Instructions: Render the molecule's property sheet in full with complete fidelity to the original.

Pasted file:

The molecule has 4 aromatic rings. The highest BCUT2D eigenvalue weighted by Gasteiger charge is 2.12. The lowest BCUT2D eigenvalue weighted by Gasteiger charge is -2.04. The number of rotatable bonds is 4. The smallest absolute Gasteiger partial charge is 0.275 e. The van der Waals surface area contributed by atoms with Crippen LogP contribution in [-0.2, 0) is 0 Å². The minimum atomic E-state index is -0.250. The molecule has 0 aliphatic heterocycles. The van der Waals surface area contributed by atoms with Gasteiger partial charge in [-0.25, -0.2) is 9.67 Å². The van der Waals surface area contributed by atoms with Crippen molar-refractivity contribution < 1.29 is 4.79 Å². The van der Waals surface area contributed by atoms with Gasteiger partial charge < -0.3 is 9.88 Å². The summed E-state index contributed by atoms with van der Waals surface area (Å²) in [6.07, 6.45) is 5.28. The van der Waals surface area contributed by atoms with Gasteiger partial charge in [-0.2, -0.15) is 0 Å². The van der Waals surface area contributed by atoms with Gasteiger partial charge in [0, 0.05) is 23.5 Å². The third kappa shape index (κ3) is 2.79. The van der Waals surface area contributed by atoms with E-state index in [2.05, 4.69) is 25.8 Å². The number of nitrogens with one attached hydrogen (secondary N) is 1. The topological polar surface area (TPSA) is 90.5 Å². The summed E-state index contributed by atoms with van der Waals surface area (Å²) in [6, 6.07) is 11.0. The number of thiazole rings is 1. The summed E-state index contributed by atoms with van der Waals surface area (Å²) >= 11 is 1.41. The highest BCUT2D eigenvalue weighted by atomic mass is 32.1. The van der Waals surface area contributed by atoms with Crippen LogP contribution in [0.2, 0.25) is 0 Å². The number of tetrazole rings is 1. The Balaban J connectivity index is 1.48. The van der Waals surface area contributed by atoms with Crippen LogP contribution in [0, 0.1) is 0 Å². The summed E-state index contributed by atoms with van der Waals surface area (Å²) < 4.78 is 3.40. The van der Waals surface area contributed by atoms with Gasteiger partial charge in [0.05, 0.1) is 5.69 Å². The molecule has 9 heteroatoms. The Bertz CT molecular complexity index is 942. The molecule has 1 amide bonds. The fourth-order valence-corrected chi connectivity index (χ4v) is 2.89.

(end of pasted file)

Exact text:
The molecule has 4 aromatic rings. The highest BCUT2D eigenvalue weighted by Gasteiger charge is 2.12. The lowest BCUT2D eigenvalue weighted by Gasteiger charge is -2.04. The number of rotatable bonds is 4. The smallest absolute Gasteiger partial charge is 0.275 e. The van der Waals surface area contributed by atoms with Crippen LogP contribution in [-0.2, 0) is 0 Å². The minimum atomic E-state index is -0.250. The molecule has 0 aliphatic heterocycles. The van der Waals surface area contributed by atoms with Gasteiger partial charge in [-0.25, -0.2) is 9.67 Å². The van der Waals surface area contributed by atoms with Crippen molar-refractivity contribution < 1.29 is 4.79 Å². The van der Waals surface area contributed by atoms with Gasteiger partial charge < -0.3 is 9.88 Å². The summed E-state index contributed by atoms with van der Waals surface area (Å²) in [6.07, 6.45) is 5.28. The van der Waals surface area contributed by atoms with Gasteiger partial charge in [-0.2, -0.15) is 0 Å². The van der Waals surface area contributed by atoms with Gasteiger partial charge in [0, 0.05) is 23.5 Å². The third kappa shape index (κ3) is 2.79. The van der Waals surface area contributed by atoms with E-state index in [2.05, 4.69) is 25.8 Å². The number of nitrogens with one attached hydrogen (secondary N) is 1. The topological polar surface area (TPSA) is 90.5 Å². The summed E-state index contributed by atoms with van der Waals surface area (Å²) in [6, 6.07) is 11.0. The number of thiazole rings is 1. The summed E-state index contributed by atoms with van der Waals surface area (Å²) >= 11 is 1.41. The highest BCUT2D eigenvalue weighted by atomic mass is 32.1. The van der Waals surface area contributed by atoms with Crippen LogP contribution in [0.2, 0.25) is 0 Å². The number of tetrazole rings is 1. The Balaban J connectivity index is 1.48. The van der Waals surface area contributed by atoms with Crippen LogP contribution in [0, 0.1) is 0 Å². The summed E-state index contributed by atoms with van der Waals surface area (Å²) < 4.78 is 3.40. The van der Waals surface area contributed by atoms with Gasteiger partial charge in [0.05, 0.1) is 5.69 Å². The molecule has 9 heteroatoms. The Bertz CT molecular complexity index is 942. The molecule has 1 amide bonds. The fourth-order valence-corrected chi connectivity index (χ4v) is 2.89.